Judge Bryan Pope struggles to reconcile the terms "odyssey" and "84 minutes."
This is the closest you'll get to seeing what lies thousands of feet below the ocean's surface.
We know more about the surface of the moon than we do about the depths of the sea, Ocean Odyssey informs us during its opening moments. And with that, the whizzes behind Walking with Dinosaurs are off to ooh and ahh us again with another computer-generated "documentary," this time plunging us two kilometers below the ocean's surface.
Ocean Odyssey follows the life cycle of a 45-ton bull sperm whale. During his 80 years, this giant will travel the Atlantic and Pacific oceans learning to hunt, diving to perilous depths that humans have not dared to reach. Obviously, the visuals are gorgeous. Director Dave Allen's film overflows with vast underwater canyons and mountain ranges, each landscape colored with varying shades of blue.
Ocean Odyssey is split into two parts totaling 116 minutes. The first half builds to a climactic battle between the whale and its prey, the elusive giant squid. When that moment finally does arrive, it is a vicious, violent struggle for survival between two leviathans, a struggle that doesn't create so much as a ripple on the gently rolling surface high above. It's chilling. If you have young children, be aware that this sequence is intense.
Equally nerve-wracking is a sequence in which there isn't even a sea creature in sight. Two researchers descend to unprecedented depths in a research sub, and the water pressure causes one of the windows on the vessel to crack. It's just a hairline, but the crack quadruples the suspense quotient. The moment is quick, but wound tight with suspense.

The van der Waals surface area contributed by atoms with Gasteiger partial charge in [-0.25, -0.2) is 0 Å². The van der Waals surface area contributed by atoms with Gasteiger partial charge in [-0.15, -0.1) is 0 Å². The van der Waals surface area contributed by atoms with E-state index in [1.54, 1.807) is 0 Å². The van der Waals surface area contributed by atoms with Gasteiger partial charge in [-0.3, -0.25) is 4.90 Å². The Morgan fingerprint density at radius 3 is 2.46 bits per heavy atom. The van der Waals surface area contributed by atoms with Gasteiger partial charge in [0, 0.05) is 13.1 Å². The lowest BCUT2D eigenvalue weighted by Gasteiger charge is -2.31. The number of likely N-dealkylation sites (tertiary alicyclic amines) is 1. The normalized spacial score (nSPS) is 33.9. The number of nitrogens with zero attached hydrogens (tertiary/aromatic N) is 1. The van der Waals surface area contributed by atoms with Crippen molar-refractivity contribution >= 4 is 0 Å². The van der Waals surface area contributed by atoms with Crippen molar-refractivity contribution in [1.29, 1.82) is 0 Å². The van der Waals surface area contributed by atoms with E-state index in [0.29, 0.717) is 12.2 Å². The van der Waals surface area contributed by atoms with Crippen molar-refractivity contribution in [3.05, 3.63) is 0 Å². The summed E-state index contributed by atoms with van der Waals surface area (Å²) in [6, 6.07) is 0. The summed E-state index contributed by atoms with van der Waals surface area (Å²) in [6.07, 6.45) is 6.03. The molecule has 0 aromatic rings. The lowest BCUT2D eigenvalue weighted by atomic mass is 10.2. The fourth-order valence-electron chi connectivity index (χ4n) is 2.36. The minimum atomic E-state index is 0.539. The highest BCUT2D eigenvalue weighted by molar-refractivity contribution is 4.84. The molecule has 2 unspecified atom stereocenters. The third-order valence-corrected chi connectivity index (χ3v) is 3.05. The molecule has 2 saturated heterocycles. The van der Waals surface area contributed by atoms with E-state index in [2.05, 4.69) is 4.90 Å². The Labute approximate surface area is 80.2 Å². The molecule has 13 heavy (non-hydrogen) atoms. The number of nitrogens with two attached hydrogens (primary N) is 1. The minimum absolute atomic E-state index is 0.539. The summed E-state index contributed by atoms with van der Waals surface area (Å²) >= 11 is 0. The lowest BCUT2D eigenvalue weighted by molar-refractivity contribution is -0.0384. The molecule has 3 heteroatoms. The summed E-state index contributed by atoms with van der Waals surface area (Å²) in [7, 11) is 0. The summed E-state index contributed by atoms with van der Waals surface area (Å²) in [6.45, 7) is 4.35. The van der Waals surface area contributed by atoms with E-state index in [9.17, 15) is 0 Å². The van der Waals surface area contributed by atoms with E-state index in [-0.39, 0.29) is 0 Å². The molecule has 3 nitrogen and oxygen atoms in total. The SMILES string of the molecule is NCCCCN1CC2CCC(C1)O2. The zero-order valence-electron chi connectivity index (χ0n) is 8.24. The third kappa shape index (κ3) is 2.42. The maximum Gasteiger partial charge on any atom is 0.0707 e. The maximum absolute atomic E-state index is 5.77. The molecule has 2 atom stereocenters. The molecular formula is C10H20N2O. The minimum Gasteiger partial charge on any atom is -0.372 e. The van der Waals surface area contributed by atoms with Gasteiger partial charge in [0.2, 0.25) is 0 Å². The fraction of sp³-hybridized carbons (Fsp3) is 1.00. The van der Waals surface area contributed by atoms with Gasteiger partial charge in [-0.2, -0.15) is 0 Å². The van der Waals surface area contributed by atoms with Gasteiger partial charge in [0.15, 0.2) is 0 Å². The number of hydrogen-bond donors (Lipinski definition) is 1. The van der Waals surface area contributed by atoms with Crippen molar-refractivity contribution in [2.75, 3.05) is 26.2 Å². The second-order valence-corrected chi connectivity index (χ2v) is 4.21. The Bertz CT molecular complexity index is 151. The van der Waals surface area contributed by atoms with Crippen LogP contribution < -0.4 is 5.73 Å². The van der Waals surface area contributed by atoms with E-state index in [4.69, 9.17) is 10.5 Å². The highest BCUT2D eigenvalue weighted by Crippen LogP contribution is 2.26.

It's also artificial, like 95 percent of the program, and that can't help but dampen my enthusiasm somewhat. Many of the surface shots are genuine, but this live-action footage only accentuates the artificiality of the underwater, computer-animated sequences. An attack by a pod of killer whales is exciting, but they don't move like flesh and blood creatures, and the illusion falls just short of convincing. Blame it on too many excellent National Geographic and IMAX documentaries that have raised our expectations of what skilled underwater photographers can achieve. I don't know. Walking with Dinosaurs was also computer-animated, obviously, but I didn't stumble over it the way I did here. Perhaps it's because whales are creatures of our time, while dinosaurs have been lifted to almost mythical status.
Still, as a learning tool, Ocean Odyssey is easy to recommend. It's not just a speculative tour of the ocean floor, but a well researched program that tells a compelling story about the world's largest mammal and the sea creatures it encounters (large spiny oarfish make a memorably eerie presence). And the program is kept afloat by the narration of Bernard Hill (The Two Towers, Return of the King), sounding appropriately professorial.
Ocean Odyssey is presented in 1.78:1 anamorphic widescreen, and the computer-rendered images, in particular, look ravishing. The stereo sound is fine, but a surround treatment might have turned the program into a full-body experience. The package includes English subtitles, but no extras.
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Scales of Justice
Studio: BBC Video
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